Suzanne Compagnon



Suzanne Compagnon is a Ph.D. candidate specializing in early modern arts of the book with a focus on the Ottoman Empire. Previously, she received her M.A. from the University of Vienna in Art History and her undergraduate M.A. from the University of Edinburgh in Arabic and History of Art. She has studied Arabic, Turkish and Ottoman Turkish in Amman and Istanbul. Since 2018 she is Universitätsassistentin (University Assistant) for Islamic Art History at the University of Vienna's Department of Art History, teaching undergraduate classes on various aspects of arts from the Islamic world. She has been awarded several travel grants by the University of Vienna for her research at the Topkapı Palace Museum's Library. Her Ph.D. thesis aims to redefine the scholarly understanding of representation in eighteenth-century Ottoman book painting through an in-depth study of the single sheet paintings attributed to Abdülcelil Çelebi Levni (d. 1732) and Abdullah Buhari (active between 1726 and 1745).  

Research interests: Early modern arts of the book; albums; Ottoman painting; codicology; cultural contacts and reception; depiction of clothing and fabrics; aesthetics.

Current Research Project: Clothed figures and representation in Ottoman book painting.
The Phd project focuses on two groups of Ottoman paintings from the eighteenth century, which all exhibit a clear interest in the depiction of clothing. These are single sheet paintings attributed to Abdülcelil Çelebi Levni (d. 1732) and single sheet paintings linked to Abdullah Buhari (probably active between 1726 and 1745). The thesis uses codicology to sketch the history of the single sheets as well as the albums which enclose them. The codicological study of the corpus forms the basis for the discussion of representation in single sheet paintings attributed to Levni and Buhari. The prevalent opinion on these works is that they reflect the process of ‘Westernisation’ believed to be taking place in the Ottoman Empire in the eighteenth century. This concept is rarely defined precisely, but when used in connection to these paintings, it can be understood as an interest in European art and European mimetic techniques. Thus, the existing scholarship considers that in this period Ottoman painters are consciously adopting “shading”, “perspective”, and a greater “realism”, all of which are framed as “Western” artistic features. However, it is clear when looking at the paintings that what is described as “shading” when discussing one of these artists’ work is different from the pictorial elements designated as “shading” in European art. Thus, it seems necessary to emphasise that these art historical terms are applied to different artistic phenomena. In addition to its vagueness, the framework of ‘Westernisation’ gives a disproportionate weight to all things European and fails to discuss the importance of depictions from other parts of the Islamic world for understanding the works attributed to Levni and Buhari. Therefore, the Phd project deconstructs the way mimetic elements in the depiction of clothed figures in the eighteenth century have been systematically associated with contact with European art. It offers a more comprehensive theoretical discussion of representation in Ottoman painting.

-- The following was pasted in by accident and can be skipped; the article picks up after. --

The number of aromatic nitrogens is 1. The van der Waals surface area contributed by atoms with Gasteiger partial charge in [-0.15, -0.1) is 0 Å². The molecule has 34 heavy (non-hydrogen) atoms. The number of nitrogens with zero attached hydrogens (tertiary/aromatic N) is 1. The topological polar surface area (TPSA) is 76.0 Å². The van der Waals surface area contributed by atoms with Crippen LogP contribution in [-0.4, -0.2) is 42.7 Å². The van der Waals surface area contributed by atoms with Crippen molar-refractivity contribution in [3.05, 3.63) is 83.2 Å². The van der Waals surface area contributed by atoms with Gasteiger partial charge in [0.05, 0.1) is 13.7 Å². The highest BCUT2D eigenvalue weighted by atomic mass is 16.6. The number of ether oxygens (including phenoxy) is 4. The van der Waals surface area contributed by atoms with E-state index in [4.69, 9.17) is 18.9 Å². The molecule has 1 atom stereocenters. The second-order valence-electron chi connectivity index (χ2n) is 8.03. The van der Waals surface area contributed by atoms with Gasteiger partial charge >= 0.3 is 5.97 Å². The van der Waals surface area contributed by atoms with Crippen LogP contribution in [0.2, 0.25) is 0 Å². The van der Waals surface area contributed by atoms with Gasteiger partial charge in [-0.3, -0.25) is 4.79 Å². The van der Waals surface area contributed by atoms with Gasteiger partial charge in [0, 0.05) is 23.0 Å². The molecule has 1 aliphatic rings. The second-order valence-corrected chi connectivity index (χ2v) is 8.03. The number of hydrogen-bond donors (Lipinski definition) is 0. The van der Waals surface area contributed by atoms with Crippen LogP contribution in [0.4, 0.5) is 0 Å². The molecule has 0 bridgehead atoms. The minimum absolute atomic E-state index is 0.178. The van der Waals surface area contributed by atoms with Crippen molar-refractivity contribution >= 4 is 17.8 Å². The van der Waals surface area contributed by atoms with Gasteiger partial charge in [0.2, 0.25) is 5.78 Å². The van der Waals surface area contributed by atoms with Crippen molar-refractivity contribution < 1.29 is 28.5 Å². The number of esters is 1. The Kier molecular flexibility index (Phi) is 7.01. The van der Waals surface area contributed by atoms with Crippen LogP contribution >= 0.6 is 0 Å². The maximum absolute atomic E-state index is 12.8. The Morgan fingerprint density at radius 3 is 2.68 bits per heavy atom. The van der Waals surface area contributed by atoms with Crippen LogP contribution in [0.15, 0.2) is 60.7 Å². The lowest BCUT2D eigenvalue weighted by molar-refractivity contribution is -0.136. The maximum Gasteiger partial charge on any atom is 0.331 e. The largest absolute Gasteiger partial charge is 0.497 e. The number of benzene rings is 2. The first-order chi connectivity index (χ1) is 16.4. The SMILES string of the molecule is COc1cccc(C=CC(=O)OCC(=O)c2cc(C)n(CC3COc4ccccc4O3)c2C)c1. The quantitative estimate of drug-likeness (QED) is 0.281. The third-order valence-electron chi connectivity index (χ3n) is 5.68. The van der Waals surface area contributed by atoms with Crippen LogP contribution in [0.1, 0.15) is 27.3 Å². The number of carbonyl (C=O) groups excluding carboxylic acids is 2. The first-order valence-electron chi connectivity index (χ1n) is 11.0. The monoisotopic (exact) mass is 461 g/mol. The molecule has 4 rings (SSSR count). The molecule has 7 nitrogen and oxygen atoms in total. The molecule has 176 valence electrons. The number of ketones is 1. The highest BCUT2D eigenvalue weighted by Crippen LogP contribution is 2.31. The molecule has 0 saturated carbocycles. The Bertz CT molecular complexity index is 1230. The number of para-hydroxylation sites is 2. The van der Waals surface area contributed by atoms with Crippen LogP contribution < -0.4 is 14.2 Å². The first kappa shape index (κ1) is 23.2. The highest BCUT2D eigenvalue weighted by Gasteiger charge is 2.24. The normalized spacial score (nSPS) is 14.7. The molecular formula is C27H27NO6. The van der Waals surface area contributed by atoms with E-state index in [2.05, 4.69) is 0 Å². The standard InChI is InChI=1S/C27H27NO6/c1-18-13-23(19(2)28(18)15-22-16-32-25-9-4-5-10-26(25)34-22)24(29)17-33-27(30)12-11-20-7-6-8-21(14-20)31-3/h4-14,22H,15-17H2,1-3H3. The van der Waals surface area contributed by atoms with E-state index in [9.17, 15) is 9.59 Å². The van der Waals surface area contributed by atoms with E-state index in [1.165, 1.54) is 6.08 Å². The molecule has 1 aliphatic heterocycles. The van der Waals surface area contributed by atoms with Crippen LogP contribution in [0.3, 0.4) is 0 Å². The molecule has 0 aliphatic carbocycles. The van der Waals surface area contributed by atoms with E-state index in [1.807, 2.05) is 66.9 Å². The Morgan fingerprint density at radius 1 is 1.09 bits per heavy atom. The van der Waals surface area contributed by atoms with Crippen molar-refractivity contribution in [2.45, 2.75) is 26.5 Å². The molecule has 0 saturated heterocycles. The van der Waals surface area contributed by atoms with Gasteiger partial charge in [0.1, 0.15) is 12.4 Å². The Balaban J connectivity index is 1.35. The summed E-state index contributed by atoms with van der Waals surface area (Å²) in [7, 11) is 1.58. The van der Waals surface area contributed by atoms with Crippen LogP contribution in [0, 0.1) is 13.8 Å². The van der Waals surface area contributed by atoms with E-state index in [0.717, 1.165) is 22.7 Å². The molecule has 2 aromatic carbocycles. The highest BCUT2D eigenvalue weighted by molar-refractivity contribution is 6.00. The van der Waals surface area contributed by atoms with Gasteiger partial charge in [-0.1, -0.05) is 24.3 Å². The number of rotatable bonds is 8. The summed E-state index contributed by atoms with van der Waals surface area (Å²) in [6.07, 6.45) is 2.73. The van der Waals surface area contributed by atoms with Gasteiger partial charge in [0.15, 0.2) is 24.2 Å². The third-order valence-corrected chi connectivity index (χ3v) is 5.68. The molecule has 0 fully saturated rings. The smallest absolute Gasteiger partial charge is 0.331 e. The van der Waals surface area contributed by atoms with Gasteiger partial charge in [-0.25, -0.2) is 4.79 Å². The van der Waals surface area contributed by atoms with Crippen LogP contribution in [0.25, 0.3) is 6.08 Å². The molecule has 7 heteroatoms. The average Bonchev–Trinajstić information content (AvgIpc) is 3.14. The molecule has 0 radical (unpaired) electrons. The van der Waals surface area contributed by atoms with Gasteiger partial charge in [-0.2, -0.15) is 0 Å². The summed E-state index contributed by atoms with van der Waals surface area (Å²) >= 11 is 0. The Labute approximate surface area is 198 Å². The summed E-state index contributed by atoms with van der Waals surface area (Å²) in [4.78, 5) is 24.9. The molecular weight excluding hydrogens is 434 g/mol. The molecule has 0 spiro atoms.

• ‘Clothed in Sensuality: The Levnī Workshop’s Reception of Safavid Single Sheets in Relation to Clothing’. In Beiträge zur islamischen Kunst und Archäologie, edited by Markus Ritter, Sahiba Göloğlu, and Nourane Ben Azzouna, 8:67–88. Wiesbaden: Reichert, 2022.